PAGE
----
By Nick Liolis, CIO, TIAA General Account
How do you manage the climate change risk embedded in a large institutional investment portfolio? The General Account (GA) investment committee and I have been thinking about this long before we committed, in May, to the GA becoming net zero carbon by 2050.
Climate change can be a tricky subject. But with governments and regulators continuing to pursue their commitments to the Paris Agreement, we, as investors, need to stay ahead of the issue. We need to understand the market implications and be able to anticipate and respond so that we can continue to provide solid retirement income for our participants. It is part of our fiduciary duty, so the internal discussions were focused less on the why and more on the how.
Currently, climate change isn’t definitively priced in capital markets. We are dealing with a complex and relatively unknown set of risks without much historical precedent, which makes it difficult to model as we would with other risks. Add to that the idea that managing for climate change is adding an additional constraint on the portfolio, and our task of sourcing the best risk-adjusted returns to meet our long-term investment objectives becomes even more demanding. As a result, our discussions centered on how we can maintain flexibility in our approach to managing our financed carbon intensity.
Similar to our approach to asset allocation mentioned last quarter, our strategic, dynamic and tactical asset allocation process is built around allowing us to adapt and manage through different market environments over time. Setting a long-term carbon target, aligned with the current science and the global Paris Agreement, with flexible interim targets will allow us to do the same. As the world acts and reacts to climate change, we want to be able to create resilient portfolios that will be able to deliver risk-adjusted returns over many different scenarios, not a portfolio optimized for a specific set of circumstances.
Aligning the organization
For the GA’s investment committee, this is a huge financial projections exercise. It requires an enormous amount of data, much of which isn’t comparable across asset classes or in some cases doesn’t yet exist. Take sovereign bonds as an example. There are many different ways to measure the greenhouse gas emissions of a U.S. Treasury bond, and no consensus on the best way to attribute those emissions to the investor. Also, as governments and private entities begin to transition away from carbon, the physical risks associated with climate change begin to diminish. These complexities of quantifying climate risk are some of the reasons why this is so challenging. Ultimately a chief benefit of making a net zero carbon commitment is that it rallies the organization and directs resources to solving these problems. And as the quantity and quality of the data improves, markets can price climate risk more efficiently, allowing investors like us to make better-informed decisions.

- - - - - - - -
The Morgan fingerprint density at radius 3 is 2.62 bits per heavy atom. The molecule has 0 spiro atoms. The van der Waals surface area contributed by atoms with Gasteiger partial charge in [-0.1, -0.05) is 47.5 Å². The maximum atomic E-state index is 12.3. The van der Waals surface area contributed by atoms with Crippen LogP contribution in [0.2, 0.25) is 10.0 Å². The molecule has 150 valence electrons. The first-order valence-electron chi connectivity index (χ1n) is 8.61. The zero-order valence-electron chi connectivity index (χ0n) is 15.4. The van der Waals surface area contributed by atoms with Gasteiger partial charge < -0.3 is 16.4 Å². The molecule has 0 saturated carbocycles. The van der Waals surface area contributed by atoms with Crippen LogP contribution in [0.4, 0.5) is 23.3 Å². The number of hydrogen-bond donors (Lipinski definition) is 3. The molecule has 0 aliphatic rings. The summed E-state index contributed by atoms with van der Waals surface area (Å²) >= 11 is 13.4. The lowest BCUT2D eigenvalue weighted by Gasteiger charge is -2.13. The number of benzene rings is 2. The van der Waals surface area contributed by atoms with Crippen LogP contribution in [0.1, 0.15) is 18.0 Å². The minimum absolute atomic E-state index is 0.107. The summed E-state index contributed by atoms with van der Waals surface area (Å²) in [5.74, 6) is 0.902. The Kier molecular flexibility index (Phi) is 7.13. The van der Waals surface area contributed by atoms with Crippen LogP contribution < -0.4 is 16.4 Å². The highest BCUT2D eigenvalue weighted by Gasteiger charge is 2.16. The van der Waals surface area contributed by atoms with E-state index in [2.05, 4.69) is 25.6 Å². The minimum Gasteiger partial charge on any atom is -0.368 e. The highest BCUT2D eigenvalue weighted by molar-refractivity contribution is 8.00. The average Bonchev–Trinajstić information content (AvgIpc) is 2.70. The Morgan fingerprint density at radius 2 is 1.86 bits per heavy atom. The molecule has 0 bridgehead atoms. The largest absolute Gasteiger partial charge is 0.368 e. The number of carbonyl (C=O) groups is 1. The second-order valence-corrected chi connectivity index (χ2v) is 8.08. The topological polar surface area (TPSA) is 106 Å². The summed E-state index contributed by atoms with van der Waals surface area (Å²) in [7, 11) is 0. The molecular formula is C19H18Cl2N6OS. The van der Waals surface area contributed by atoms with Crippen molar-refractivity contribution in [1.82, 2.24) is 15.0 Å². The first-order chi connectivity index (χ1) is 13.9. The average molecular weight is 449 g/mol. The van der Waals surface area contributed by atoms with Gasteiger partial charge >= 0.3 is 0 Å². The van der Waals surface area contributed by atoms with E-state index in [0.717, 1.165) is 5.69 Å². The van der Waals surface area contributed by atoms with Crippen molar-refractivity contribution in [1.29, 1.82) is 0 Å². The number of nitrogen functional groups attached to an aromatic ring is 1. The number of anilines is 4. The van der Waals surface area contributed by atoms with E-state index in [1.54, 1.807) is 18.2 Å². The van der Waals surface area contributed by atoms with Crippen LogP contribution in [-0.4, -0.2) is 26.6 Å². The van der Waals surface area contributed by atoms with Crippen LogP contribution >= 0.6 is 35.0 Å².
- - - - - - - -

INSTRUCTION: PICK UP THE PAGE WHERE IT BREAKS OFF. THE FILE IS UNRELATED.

The “net” of net zero is also an important part of this discussion. We realize that we can’t completely reduce all of our financed emissions to zero. So part of our task is to allocate capital to profitable enterprises that can provide negative emissions, such as carbon removal or sinks, to offset any remaining from the main reduction effort. This could involve strategies such as investing in agriculture, timber or bioenergy with carbon capture and storage technology. Additionally, we have to consider adaptation, which is protecting against the physical effects of climate risk, especially if we consider the possibility of the world failing to meet the Paris Agreement. It’s an unfortunate but possible scenario, and just one of the many that a resilient, long-term portfolio should be positioned for.
As investors, we share the challenge of managing a new dimension of known and unknown variables. For the GA, our solution is to challenge ourselves to stay ahead of the problem in order to properly meet our long-term investment goals in a rapidly changing investment environment.
As part of his participation in Nuveen’s Global Investment Committee, Nick Liolis offers his perspective as an institutional investor and asset allocator. Neither Nick nor any other member of the TIAA General Account team are involved in portfolio management decisions for any third-party Nuveen strategies.